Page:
She’s only 19, but now will wield influence on local public policy.
Eloisa Melendez, who is a student at Norwalk Community College in Connecticut, was elected last week to the City Council.
The youngest person to serve on the Council was Sean Arena at the age of 19 in 1977.
"I am young, but I don't feel as if I'm that different from any other first time candidate," Melendez said, according to The Hour, a local Connecticut newspaper. "Every expert was once a beginner."
Melendez ran with fellow Democrat David A. Watts, defeating Republicans Robert S. Mercurio and Edmund J. Ryan.
"I was at the Hilton Garden Inn standing next to Mike Miklave, who ran for mayor, when he leaned over and said congratulations to me and that I won," Melendez is quoted as saying in the newspaper. "Oh my God, it was a crazy moment! I couldn't find my mom because the room was really crowded and when I got home, I had a ton of tweets, Facebook messages and texts saying congratulations. I'm still trying to take it all in."
The teen recalled always being keenly interested in politics, and looking forward to turning old enough to vote the way other teens practically count the minutes to when they can take their driver’s exam.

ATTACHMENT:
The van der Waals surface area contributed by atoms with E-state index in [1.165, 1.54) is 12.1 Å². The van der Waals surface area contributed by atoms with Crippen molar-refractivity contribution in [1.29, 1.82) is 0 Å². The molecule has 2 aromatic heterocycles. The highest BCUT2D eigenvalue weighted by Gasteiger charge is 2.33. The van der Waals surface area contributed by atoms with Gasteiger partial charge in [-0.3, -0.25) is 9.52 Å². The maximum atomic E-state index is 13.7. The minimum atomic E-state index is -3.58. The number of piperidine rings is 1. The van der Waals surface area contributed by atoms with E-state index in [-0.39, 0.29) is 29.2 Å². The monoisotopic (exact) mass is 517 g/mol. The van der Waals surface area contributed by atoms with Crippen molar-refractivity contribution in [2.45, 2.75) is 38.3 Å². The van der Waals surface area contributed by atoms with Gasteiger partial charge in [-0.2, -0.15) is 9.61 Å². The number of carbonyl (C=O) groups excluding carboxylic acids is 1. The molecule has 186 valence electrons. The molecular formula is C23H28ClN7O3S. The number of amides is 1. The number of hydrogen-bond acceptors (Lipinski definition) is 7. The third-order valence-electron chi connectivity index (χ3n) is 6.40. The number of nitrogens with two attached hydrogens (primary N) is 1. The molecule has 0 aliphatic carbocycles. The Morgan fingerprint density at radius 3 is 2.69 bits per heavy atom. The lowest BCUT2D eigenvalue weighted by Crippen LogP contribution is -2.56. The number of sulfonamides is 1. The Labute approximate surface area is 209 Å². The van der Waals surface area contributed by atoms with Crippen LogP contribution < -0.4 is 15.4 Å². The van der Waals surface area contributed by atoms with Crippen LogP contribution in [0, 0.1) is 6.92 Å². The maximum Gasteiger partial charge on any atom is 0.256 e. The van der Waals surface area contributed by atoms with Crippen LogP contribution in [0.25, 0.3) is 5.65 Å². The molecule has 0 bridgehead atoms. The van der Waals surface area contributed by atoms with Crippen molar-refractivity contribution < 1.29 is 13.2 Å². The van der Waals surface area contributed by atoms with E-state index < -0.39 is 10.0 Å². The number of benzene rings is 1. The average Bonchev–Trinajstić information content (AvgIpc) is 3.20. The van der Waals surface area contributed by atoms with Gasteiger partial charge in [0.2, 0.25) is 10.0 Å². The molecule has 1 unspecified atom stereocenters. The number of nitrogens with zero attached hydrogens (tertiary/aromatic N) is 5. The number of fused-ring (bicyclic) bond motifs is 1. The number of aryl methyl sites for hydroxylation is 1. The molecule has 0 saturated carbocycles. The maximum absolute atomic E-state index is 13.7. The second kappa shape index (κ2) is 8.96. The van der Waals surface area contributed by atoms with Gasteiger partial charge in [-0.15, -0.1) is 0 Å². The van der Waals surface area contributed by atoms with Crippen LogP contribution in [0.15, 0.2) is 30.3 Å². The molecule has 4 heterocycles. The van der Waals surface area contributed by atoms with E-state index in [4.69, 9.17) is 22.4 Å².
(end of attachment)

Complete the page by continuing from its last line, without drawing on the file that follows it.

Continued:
"My mom (Fanny) always brought me with her when she went to vote, she never missed an election and taught me the importance of voting," Melendez said. "When I got older, I started becoming interested in the federal government and said one day, you know what? I'm a Democrat."
Her father has been with the Norwalk Police Department for 25 years and is a Republican. Her mother, who emigrated here from Colombia, also was a Republican until she switched to Democrat, presumably due to the influence of her daughter.
She credits former City Councilman Warren Pena for encouraging her to run for office.
"The first time he (Pena) ran, I wasn't old enough to vote for him," Melendez said. "He encouraged me to run and was so helpful along the way. David (Watts) is so great too. I got a lot of support and good responses from people and was told it was great that I was running, but I also got the feeling they were thinking, but can she actually do the job?"
Among her priorities once in office is to heighten awareness about issues and concerns among the city’s youth, and to push for better education funding, public safety and road conditions, she said.